There is no single “silver bullet” when it comes to increasing performance and improving the end-user experience. But here are five key reasons why application acceleration toolkits work:

1.    Enhance the power of your existing front end
By off-loading the heavy lifting of HTTP from your app servers, you increase your capacity for handling inbound, concurrent traffic—giving you greater efficiency and performance.

2.    Intelligently route traffic to the appropriate back-end resource pools
Every server need not be the same. You can specialize; tune some servers for fast content delivery without authentication; tune others for high-security transaction processing. Route each request to the appropriate resource pool and get responses back to the client without delays. This technique alone can greatly improve performance as well as security.

3.    Load-balance traffic within pools of servers
Many load-balancing disciplines— which allow traffic to spread evenly between servers—are available that will allow you to disperse traffic across multitudes of servers and pools of resources. Again, this improves performance—as well as availability.

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Details emerge about how world’s best media companies innovate routinely

INMA

Innovation is a process more than it is a great idea. That was one of the great lessons from last month’s INMA World Congress in San Francisco.

And it’s especially important for media companies aiming to reinvent themselves in the eyes of readers, advertisers, communities, shareholders, employees, and other stakeholders.

David Kelley, the founder of the global design and innovation firm IDEOtold INMA last month that companies should prioritise the art of “innovating routinely.”

Merging that idea with what I see among media companies worldwide, I would say that it is the willingness to throw down seeds that will multiply that separates the companies that occasionally come up with great ideas using gut instincts akin to the mad scientist in his garage and those that are laying the foundation from which ideas grow systematically via culture and process.

“Innovation” is an over-used word in the media industry these days. For companies to capitalize on innovation’s ramifications, we have to see innovation as a foundation and not an idea. That requires some vernacular gymnastics in the media business.

To this end, INMA this year launched the Global Innovation Awards. This was a contest designed to surface efforts by media companies to innovate routinely.

In today’s blog post, I want to shine a light on the four regional winners and turn the light brighter on some examples that fit David Kelley’s view of innovation as culture and process.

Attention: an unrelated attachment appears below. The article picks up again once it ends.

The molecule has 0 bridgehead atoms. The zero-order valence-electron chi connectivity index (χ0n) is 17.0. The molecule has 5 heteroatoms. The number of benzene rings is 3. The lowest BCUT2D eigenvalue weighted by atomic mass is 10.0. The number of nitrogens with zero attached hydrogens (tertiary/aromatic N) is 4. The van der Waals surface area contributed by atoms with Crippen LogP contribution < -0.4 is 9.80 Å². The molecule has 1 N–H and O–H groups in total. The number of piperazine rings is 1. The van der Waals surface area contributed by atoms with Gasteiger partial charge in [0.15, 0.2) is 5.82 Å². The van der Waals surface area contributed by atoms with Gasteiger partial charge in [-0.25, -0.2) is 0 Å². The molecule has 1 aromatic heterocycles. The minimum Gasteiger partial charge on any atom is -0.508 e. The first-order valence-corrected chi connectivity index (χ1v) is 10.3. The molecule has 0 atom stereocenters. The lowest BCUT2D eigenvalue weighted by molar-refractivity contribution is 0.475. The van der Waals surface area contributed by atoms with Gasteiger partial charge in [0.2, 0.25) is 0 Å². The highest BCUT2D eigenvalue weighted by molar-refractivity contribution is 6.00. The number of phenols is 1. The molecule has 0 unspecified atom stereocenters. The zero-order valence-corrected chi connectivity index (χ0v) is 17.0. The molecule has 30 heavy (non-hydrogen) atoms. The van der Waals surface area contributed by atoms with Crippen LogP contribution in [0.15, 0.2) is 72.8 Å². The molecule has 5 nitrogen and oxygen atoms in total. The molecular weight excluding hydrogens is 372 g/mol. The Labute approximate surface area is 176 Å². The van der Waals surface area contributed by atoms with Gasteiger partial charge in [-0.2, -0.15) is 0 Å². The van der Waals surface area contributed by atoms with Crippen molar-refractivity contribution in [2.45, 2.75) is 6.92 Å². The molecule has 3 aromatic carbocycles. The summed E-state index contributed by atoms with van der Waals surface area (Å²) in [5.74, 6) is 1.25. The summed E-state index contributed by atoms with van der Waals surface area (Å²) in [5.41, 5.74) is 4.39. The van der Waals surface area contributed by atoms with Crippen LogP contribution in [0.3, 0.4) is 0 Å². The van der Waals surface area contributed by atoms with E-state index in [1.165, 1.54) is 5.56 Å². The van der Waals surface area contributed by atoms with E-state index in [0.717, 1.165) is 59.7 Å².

Regional winners of Global Innovation Awards

First, congratulations to regional winners of the INMA Global Innovation Awards. With their permissions, we provide you links below that give descriptions of their innovation programmes.

Fairfax, MittMedia, and state of innovation

What do these case studies tell us about the state of innovation in the media industry?

There is a movement afoot in the media industry to encourage the kind of seed-planting, human resources-facilitated, people-oriented innovation programmes for which Gannett, MittMedia, and Fairfax Media were rewarded.

MittMedia and Fairfax Media won Global Innovation Awards for the comprehensiveness of their programmes.

Read more…

Track Your Brand Performance in New B2B Markets

IDG Connect 0811 300x141 Track Your Brand Performance in New B2B Markets

By Bob Johnson

The Value in Knowing the Good the Bad and the Opportunity

Imagine your company is entering a new market with a new offering. No doubt you ask yourself certain questions prior to entry, but a bigger question is what will you ask buyers in that market periodically after the initial launch? My observation is that too few companies ask critical questions until it’s too late for significant course corrections. I wonder out loud if it is that they prefer not to know, or don’t know what to ask.

No doubt you’ve done your pre-launch homework. But I’ll restate the three most important question across a range of areas so you have all the information in one place:

Where to Target

  1. What target audience is most involved in buying your offering?
  2. What functional areas of the business have involvement in the buying decision?
  3. What degree of influence do those functional areas have in making a choice?

What to Say

  1. What value propositions is the overall audience most interested in that matches their needs?
  2. How do the value propositions vary by audience segment in terms of functions, roles (decision maker vs. recommender) and focus (technical, financial, business)?
  3. How do key topics surround your offering and which are most important?

Where and How to Say It

  1. What content types and formats do your prospects prefer and rely on during each buying stage?
  2. What are your competitors using today for types, formats and messages and what gaps do they have that you can expose to speed interest and penetration?
  3. What sources do they rely on for purchase related information such as you, third parties or peers?

So, you launch and you promote and you begin to fill the top end of the funnel. Competitors react and you amplify, accelerate and do all that you can to build awareness, interest and pipeline. But do you track on a quarterly or periodical basis how you’re doing in terms of awareness, interest and perception?

Speaking with multiple agencies that represent vendors entering new markets there appears a predisposition to not ask the obvious questions beyond looking at funnel and pipeline. Could it be because brand managers are hesitant to know too much too soon? This confuses me, as there is so much that can be done to fine tune your market entry by such tracking.